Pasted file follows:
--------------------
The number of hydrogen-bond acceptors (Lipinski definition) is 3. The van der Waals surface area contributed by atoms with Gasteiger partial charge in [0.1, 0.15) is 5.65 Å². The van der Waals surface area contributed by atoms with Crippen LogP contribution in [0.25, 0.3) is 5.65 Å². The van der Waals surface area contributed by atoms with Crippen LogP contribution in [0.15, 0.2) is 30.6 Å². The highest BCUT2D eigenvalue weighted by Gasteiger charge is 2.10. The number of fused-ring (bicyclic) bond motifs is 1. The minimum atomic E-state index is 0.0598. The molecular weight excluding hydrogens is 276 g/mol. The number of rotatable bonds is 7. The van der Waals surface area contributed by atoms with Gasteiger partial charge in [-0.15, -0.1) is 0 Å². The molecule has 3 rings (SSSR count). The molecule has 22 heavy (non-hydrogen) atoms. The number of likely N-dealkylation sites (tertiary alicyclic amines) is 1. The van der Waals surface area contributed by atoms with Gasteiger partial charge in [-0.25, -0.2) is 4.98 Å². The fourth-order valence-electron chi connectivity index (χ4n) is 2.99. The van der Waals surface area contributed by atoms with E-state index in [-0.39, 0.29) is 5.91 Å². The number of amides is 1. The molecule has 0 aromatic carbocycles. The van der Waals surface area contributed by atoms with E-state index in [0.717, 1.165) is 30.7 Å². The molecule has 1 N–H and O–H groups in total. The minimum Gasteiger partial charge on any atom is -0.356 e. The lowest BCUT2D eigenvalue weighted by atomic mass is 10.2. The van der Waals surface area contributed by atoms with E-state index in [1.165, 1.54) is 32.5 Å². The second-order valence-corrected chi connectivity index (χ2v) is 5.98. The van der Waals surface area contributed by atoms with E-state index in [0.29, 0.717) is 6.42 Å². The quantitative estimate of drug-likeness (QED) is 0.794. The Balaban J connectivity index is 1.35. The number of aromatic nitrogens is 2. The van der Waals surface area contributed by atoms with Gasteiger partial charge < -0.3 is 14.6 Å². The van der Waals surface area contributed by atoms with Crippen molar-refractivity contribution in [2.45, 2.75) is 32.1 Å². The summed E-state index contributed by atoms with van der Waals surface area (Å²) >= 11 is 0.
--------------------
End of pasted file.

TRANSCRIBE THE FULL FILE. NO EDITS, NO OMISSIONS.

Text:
The number of hydrogen-bond acceptors (Lipinski definition) is 3. The van der Waals surface area contributed by atoms with Gasteiger partial charge in [0.1, 0.15) is 5.65 Å². The van der Waals surface area contributed by atoms with Crippen LogP contribution in [0.25, 0.3) is 5.65 Å². The van der Waals surface area contributed by atoms with Crippen LogP contribution in [0.15, 0.2) is 30.6 Å². The highest BCUT2D eigenvalue weighted by Gasteiger charge is 2.10. The number of fused-ring (bicyclic) bond motifs is 1. The minimum atomic E-state index is 0.0598. The molecular weight excluding hydrogens is 276 g/mol. The number of rotatable bonds is 7. The van der Waals surface area contributed by atoms with Gasteiger partial charge in [-0.15, -0.1) is 0 Å². The molecule has 3 rings (SSSR count). The molecule has 22 heavy (non-hydrogen) atoms. The number of likely N-dealkylation sites (tertiary alicyclic amines) is 1. The van der Waals surface area contributed by atoms with Gasteiger partial charge in [-0.25, -0.2) is 4.98 Å². The fourth-order valence-electron chi connectivity index (χ4n) is 2.99. The van der Waals surface area contributed by atoms with E-state index in [-0.39, 0.29) is 5.91 Å². The number of amides is 1. The molecule has 0 aromatic carbocycles. The van der Waals surface area contributed by atoms with E-state index in [0.717, 1.165) is 30.7 Å². The molecule has 1 N–H and O–H groups in total. The minimum Gasteiger partial charge on any atom is -0.356 e. The lowest BCUT2D eigenvalue weighted by atomic mass is 10.2. The van der Waals surface area contributed by atoms with E-state index in [1.165, 1.54) is 32.5 Å². The second-order valence-corrected chi connectivity index (χ2v) is 5.98. The van der Waals surface area contributed by atoms with E-state index in [0.29, 0.717) is 6.42 Å². The quantitative estimate of drug-likeness (QED) is 0.794. The Balaban J connectivity index is 1.35. The number of aromatic nitrogens is 2. The van der Waals surface area contributed by atoms with Gasteiger partial charge < -0.3 is 14.6 Å². The van der Waals surface area contributed by atoms with Crippen molar-refractivity contribution in [2.45, 2.75) is 32.1 Å². The summed E-state index contributed by atoms with van der Waals surface area (Å²) >= 11 is 0.